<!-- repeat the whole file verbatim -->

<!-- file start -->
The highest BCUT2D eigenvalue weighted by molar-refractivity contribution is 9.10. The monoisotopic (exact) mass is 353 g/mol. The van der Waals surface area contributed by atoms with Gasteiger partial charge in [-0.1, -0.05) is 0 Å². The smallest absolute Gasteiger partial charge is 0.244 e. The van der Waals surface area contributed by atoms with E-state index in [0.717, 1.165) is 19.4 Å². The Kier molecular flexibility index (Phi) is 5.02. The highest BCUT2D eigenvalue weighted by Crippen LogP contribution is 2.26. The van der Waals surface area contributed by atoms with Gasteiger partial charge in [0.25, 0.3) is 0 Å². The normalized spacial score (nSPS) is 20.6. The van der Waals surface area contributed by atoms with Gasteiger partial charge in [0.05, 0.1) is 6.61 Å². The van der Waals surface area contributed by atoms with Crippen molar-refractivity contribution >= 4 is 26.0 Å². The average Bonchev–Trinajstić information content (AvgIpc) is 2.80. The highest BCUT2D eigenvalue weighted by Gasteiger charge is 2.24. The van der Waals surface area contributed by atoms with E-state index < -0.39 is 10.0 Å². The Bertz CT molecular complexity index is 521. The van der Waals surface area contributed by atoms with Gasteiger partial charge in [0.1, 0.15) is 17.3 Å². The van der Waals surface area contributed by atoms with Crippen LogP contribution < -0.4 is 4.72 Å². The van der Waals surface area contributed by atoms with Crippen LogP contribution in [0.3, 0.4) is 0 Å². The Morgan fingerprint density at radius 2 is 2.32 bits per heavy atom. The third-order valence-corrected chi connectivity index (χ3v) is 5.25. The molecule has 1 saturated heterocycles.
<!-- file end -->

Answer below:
The highest BCUT2D eigenvalue weighted by molar-refractivity contribution is 9.10. The monoisotopic (exact) mass is 353 g/mol. The van der Waals surface area contributed by atoms with Gasteiger partial charge in [-0.1, -0.05) is 0 Å². The smallest absolute Gasteiger partial charge is 0.244 e. The van der Waals surface area contributed by atoms with E-state index in [0.717, 1.165) is 19.4 Å². The Kier molecular flexibility index (Phi) is 5.02. The highest BCUT2D eigenvalue weighted by Crippen LogP contribution is 2.26. The van der Waals surface area contributed by atoms with Gasteiger partial charge in [0.25, 0.3) is 0 Å². The normalized spacial score (nSPS) is 20.6. The van der Waals surface area contributed by atoms with Gasteiger partial charge in [0.05, 0.1) is 6.61 Å². The van der Waals surface area contributed by atoms with Crippen molar-refractivity contribution >= 4 is 26.0 Å². The average Bonchev–Trinajstić information content (AvgIpc) is 2.80. The highest BCUT2D eigenvalue weighted by Gasteiger charge is 2.24. The van der Waals surface area contributed by atoms with E-state index < -0.39 is 10.0 Å². The Bertz CT molecular complexity index is 521. The van der Waals surface area contributed by atoms with Gasteiger partial charge in [0.1, 0.15) is 17.3 Å². The van der Waals surface area contributed by atoms with Crippen LogP contribution < -0.4 is 4.72 Å². The van der Waals surface area contributed by atoms with Crippen LogP contribution in [0.3, 0.4) is 0 Å². The Morgan fingerprint density at radius 2 is 2.32 bits per heavy atom. The third-order valence-corrected chi connectivity index (χ3v) is 5.25. The molecule has 1 saturated heterocycles.